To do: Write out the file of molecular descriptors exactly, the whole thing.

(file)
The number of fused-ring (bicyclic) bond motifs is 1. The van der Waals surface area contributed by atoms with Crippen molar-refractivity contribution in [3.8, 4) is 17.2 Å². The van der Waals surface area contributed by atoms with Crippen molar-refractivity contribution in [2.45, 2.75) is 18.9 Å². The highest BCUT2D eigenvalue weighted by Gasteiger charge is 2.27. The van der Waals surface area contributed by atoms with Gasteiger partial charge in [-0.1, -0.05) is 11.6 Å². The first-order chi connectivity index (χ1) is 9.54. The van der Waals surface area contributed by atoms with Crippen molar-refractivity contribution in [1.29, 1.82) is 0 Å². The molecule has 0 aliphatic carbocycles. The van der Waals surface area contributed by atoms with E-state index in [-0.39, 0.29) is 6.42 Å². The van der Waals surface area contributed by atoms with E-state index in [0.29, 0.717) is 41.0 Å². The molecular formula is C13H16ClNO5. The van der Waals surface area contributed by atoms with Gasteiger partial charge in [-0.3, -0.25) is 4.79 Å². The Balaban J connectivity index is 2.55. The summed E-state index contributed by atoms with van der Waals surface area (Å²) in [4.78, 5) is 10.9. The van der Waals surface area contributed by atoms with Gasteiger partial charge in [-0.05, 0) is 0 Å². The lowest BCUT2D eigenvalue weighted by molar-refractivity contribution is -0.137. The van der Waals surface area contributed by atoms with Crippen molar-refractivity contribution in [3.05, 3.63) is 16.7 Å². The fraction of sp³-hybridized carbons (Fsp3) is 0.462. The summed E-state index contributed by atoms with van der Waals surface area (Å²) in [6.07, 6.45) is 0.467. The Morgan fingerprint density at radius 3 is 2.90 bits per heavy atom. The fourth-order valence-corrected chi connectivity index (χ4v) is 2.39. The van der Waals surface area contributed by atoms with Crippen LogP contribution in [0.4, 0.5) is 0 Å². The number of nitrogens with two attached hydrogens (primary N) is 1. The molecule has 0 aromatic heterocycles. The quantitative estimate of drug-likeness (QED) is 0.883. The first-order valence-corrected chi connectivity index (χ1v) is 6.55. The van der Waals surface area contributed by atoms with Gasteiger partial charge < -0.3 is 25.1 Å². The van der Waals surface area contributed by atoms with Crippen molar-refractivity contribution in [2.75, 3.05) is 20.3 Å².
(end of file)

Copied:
The number of fused-ring (bicyclic) bond motifs is 1. The van der Waals surface area contributed by atoms with Crippen molar-refractivity contribution in [3.8, 4) is 17.2 Å². The van der Waals surface area contributed by atoms with Crippen molar-refractivity contribution in [2.45, 2.75) is 18.9 Å². The highest BCUT2D eigenvalue weighted by Gasteiger charge is 2.27. The van der Waals surface area contributed by atoms with Gasteiger partial charge in [-0.1, -0.05) is 11.6 Å². The first-order chi connectivity index (χ1) is 9.54. The van der Waals surface area contributed by atoms with Crippen molar-refractivity contribution in [1.29, 1.82) is 0 Å². The molecule has 0 aliphatic carbocycles. The van der Waals surface area contributed by atoms with E-state index in [-0.39, 0.29) is 6.42 Å². The van der Waals surface area contributed by atoms with E-state index in [0.29, 0.717) is 41.0 Å². The molecular formula is C13H16ClNO5. The van der Waals surface area contributed by atoms with Gasteiger partial charge in [-0.3, -0.25) is 4.79 Å². The Balaban J connectivity index is 2.55. The summed E-state index contributed by atoms with van der Waals surface area (Å²) in [4.78, 5) is 10.9. The van der Waals surface area contributed by atoms with Gasteiger partial charge in [-0.05, 0) is 0 Å². The lowest BCUT2D eigenvalue weighted by molar-refractivity contribution is -0.137. The van der Waals surface area contributed by atoms with Crippen molar-refractivity contribution in [3.05, 3.63) is 16.7 Å². The fraction of sp³-hybridized carbons (Fsp3) is 0.462. The summed E-state index contributed by atoms with van der Waals surface area (Å²) in [6.07, 6.45) is 0.467. The Morgan fingerprint density at radius 3 is 2.90 bits per heavy atom. The fourth-order valence-corrected chi connectivity index (χ4v) is 2.39. The van der Waals surface area contributed by atoms with Crippen LogP contribution in [0.4, 0.5) is 0 Å². The number of nitrogens with two attached hydrogens (primary N) is 1. The molecule has 0 aromatic heterocycles. The quantitative estimate of drug-likeness (QED) is 0.883. The first-order valence-corrected chi connectivity index (χ1v) is 6.55. The van der Waals surface area contributed by atoms with Gasteiger partial charge < -0.3 is 25.1 Å². The van der Waals surface area contributed by atoms with Crippen molar-refractivity contribution in [2.75, 3.05) is 20.3 Å².